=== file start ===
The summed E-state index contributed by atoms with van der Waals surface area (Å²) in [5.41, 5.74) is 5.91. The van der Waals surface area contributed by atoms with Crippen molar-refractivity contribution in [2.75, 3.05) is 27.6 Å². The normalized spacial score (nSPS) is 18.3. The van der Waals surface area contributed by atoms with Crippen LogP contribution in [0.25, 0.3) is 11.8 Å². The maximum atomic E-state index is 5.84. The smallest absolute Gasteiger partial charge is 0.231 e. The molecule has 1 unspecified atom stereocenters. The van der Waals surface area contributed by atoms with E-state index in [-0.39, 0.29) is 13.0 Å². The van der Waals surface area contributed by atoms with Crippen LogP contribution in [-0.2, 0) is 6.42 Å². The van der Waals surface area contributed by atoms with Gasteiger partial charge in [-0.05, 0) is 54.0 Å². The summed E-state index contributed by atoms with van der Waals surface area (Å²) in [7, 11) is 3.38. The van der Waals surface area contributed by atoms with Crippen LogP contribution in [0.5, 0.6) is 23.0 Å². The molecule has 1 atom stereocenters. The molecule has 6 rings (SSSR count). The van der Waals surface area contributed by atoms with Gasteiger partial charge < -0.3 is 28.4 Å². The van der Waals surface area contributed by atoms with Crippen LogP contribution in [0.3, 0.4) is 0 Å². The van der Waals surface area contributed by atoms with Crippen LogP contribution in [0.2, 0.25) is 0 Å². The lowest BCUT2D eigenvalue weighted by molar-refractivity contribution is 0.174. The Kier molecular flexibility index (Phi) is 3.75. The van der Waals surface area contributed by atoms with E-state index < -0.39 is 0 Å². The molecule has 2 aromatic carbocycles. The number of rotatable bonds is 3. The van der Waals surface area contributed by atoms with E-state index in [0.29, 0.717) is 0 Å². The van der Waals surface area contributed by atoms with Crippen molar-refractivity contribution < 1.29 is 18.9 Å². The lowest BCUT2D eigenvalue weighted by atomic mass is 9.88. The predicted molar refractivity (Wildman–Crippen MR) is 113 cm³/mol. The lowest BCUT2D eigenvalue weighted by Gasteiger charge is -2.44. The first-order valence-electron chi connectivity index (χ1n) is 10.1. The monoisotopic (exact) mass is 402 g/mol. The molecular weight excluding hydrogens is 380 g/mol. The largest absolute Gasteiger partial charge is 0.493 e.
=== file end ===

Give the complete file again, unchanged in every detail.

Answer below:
The summed E-state index contributed by atoms with van der Waals surface area (Å²) in [5.41, 5.74) is 5.91. The van der Waals surface area contributed by atoms with Crippen molar-refractivity contribution in [2.75, 3.05) is 27.6 Å². The normalized spacial score (nSPS) is 18.3. The van der Waals surface area contributed by atoms with Crippen LogP contribution in [0.25, 0.3) is 11.8 Å². The maximum atomic E-state index is 5.84. The smallest absolute Gasteiger partial charge is 0.231 e. The molecule has 1 unspecified atom stereocenters. The van der Waals surface area contributed by atoms with E-state index in [-0.39, 0.29) is 13.0 Å². The van der Waals surface area contributed by atoms with Crippen LogP contribution in [-0.2, 0) is 6.42 Å². The van der Waals surface area contributed by atoms with Gasteiger partial charge in [-0.05, 0) is 54.0 Å². The summed E-state index contributed by atoms with van der Waals surface area (Å²) in [7, 11) is 3.38. The van der Waals surface area contributed by atoms with Crippen LogP contribution in [0.5, 0.6) is 23.0 Å². The molecule has 1 atom stereocenters. The molecule has 6 rings (SSSR count). The van der Waals surface area contributed by atoms with Gasteiger partial charge < -0.3 is 28.4 Å². The van der Waals surface area contributed by atoms with Crippen LogP contribution in [0.3, 0.4) is 0 Å². The van der Waals surface area contributed by atoms with Crippen LogP contribution in [0.2, 0.25) is 0 Å². The lowest BCUT2D eigenvalue weighted by molar-refractivity contribution is 0.174. The Kier molecular flexibility index (Phi) is 3.75. The van der Waals surface area contributed by atoms with E-state index < -0.39 is 0 Å². The molecule has 2 aromatic carbocycles. The number of rotatable bonds is 3. The van der Waals surface area contributed by atoms with E-state index in [0.29, 0.717) is 0 Å². The van der Waals surface area contributed by atoms with Crippen molar-refractivity contribution < 1.29 is 18.9 Å². The lowest BCUT2D eigenvalue weighted by atomic mass is 9.88. The predicted molar refractivity (Wildman–Crippen MR) is 113 cm³/mol. The lowest BCUT2D eigenvalue weighted by Gasteiger charge is -2.44. The first-order valence-electron chi connectivity index (χ1n) is 10.1. The monoisotopic (exact) mass is 402 g/mol. The molecular weight excluding hydrogens is 380 g/mol. The largest absolute Gasteiger partial charge is 0.493 e.